Kim gets what he wanted – but Trump needs more
Donald Trump has spent a lifetime in front of the cameras and since his election met countless world leaders. He looked calm and relaxed as he met Kim Jong Un, but perhaps not quite as much as the other man.
That is perhaps surprising. Until March the North Korean had not left his country as leader and had met only two other world leaders – those of China and South Korea.
The handshake between the two was flawless for both, but Donald Trump went for an arm pat too and a gesture to cameras. He seemed almost to be trying a little too hard. Kim just smiled but it was a smile that beamed confidence.
And he has good reason. He is exactly where he wants to be. Exactly where his father and grandfather wanted to be, sitting opposite a sitting American president.
The meeting puts him on the world stage as a global player on a level with the president of a superpower.
Not bad for the leader of a small country of 25 million and a GDP per capita the same as Gambia.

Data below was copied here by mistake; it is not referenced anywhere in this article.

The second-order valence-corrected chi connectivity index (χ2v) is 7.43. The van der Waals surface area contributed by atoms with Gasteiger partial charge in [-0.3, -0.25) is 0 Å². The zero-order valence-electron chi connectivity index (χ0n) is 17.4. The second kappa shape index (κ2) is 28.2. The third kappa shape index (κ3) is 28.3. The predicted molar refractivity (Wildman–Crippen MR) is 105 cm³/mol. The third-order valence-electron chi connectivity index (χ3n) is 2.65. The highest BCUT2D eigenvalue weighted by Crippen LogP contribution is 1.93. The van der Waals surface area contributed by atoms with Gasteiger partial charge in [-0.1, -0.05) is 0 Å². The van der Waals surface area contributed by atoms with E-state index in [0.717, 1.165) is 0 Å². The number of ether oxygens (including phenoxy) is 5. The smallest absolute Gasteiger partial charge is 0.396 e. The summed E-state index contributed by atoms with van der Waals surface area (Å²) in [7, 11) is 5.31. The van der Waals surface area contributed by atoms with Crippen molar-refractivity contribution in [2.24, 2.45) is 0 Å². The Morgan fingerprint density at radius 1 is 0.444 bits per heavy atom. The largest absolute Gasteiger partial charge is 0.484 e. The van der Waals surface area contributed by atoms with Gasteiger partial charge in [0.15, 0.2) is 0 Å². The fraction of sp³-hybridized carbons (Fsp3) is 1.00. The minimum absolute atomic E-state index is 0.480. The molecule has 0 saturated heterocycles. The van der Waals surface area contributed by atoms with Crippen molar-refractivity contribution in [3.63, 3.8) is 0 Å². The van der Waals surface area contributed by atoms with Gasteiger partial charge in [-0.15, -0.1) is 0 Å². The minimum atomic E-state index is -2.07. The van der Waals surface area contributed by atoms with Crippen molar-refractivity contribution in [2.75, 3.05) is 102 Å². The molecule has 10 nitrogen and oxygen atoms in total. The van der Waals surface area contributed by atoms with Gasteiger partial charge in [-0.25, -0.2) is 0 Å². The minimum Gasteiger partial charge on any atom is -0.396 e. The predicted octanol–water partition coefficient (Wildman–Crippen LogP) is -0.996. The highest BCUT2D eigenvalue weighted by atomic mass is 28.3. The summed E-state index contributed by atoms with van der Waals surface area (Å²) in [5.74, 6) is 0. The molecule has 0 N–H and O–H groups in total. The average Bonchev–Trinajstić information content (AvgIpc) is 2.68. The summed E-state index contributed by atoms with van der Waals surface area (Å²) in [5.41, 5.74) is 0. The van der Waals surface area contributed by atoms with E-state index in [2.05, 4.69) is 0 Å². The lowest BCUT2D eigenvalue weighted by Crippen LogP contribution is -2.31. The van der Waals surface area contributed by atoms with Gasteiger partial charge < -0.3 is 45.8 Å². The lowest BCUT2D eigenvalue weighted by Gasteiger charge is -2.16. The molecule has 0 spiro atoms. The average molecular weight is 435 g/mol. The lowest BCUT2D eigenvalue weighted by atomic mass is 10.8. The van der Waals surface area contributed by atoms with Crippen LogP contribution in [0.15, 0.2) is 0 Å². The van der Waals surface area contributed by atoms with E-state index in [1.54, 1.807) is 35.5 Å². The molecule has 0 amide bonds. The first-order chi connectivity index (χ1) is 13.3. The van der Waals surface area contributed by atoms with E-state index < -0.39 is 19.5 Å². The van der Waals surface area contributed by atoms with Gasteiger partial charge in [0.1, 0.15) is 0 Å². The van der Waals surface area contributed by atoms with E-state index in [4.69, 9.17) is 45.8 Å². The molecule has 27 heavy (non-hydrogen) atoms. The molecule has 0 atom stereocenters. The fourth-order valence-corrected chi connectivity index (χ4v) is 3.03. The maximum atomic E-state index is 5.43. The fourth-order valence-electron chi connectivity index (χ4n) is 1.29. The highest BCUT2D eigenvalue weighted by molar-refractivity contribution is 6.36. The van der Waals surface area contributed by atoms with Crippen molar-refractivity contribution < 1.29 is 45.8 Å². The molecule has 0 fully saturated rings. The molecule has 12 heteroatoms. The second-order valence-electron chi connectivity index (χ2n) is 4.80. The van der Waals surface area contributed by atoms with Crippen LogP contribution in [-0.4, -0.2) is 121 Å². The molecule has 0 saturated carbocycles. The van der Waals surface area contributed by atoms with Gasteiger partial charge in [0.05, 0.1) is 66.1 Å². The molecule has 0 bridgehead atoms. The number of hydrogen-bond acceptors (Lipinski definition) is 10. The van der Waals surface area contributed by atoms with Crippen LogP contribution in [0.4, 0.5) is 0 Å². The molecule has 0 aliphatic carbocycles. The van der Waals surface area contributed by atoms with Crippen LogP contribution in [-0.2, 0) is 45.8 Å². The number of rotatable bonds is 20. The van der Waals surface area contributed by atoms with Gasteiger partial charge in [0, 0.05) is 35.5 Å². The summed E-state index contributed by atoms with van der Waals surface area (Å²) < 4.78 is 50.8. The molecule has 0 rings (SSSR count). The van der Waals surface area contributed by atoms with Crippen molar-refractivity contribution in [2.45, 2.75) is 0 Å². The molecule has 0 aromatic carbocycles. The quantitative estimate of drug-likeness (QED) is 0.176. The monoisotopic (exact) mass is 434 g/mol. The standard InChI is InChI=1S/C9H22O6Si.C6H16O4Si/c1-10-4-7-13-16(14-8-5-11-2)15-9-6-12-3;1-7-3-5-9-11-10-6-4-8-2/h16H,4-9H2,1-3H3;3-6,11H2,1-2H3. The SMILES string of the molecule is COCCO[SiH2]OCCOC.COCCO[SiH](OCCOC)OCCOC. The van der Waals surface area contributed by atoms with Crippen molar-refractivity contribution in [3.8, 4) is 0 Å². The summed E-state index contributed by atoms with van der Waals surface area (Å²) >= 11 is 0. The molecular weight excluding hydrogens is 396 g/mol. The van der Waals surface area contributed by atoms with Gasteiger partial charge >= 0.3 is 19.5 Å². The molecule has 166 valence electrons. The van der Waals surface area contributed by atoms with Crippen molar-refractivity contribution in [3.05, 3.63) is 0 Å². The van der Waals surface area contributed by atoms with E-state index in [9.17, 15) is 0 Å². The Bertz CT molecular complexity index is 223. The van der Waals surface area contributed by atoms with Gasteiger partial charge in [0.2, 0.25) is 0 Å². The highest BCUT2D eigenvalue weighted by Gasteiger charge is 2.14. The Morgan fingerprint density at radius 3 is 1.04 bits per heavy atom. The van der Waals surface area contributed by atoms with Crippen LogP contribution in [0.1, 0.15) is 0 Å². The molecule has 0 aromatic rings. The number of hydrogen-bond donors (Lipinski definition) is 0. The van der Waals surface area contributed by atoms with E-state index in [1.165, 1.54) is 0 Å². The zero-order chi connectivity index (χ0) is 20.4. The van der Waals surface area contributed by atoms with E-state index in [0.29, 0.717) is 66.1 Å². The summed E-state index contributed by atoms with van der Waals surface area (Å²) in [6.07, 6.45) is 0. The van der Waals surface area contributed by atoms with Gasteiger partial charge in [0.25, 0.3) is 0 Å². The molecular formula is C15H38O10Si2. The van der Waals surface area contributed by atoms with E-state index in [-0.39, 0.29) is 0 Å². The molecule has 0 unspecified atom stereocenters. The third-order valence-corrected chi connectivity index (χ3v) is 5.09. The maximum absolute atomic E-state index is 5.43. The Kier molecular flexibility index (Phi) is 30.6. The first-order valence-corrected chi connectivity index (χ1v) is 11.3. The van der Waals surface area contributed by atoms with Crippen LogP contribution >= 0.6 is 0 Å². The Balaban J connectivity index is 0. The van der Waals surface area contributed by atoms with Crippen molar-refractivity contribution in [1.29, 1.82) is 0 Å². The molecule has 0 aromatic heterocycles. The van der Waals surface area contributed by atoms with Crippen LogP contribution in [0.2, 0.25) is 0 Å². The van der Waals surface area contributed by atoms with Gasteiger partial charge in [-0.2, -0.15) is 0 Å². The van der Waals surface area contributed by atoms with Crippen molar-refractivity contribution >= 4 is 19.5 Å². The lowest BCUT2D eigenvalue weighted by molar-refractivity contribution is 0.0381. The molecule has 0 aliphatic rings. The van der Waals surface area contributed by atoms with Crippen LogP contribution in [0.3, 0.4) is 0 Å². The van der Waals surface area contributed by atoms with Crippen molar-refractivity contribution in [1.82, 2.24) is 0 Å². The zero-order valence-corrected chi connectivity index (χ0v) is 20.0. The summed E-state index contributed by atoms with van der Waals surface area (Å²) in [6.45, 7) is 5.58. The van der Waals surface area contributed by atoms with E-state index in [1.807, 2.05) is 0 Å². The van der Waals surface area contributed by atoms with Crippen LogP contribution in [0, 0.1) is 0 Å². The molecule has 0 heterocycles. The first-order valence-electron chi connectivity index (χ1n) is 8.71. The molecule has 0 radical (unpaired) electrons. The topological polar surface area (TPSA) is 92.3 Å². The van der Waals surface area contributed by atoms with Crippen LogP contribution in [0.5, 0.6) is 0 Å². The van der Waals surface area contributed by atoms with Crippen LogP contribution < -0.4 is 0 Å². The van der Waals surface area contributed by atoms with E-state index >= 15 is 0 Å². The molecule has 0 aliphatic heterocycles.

Whatever happens next, he can bank some major gains. Other world leaders are lining up to follow in President Trump's shoes. He has been feted here as a global player, no longer the international pariah.
When he went walkabout on a late night stroll in Singapore there were whoops and cheers. This is the brutal dictator of Pyongyang, who sends assassins to kill his half-brother with VX nerve agent and has 100,000 political prisoners locked up and tortured or worse.
President Trump can also claim some gains. He has brought home three American hostages, he has persuaded regional powers to impose more swingeing sanctions on North Korea than his predecessors. And now he has an eye-catching peace summit to his name.
But he needs more than Kim from the summit itself. Kim can leave here with only a PR triumph under his belt. Trump needs something concrete. He needs a more detailed commitment to denuclearisation than North Korea has so far been prepared to give, with clear steps planned in some kind of timetable.
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Without it his supporters back home will still claim a victory and say a historic peace process has begun, but Kim Jong Un will be able to play for time whittling away at the international coalition Trump has forged against him.
And gradually over time the failure to disarm North Korea will becoming more and more apparent, gnawing away at Trump's record. Long term he cannot afford to be played for a sucker.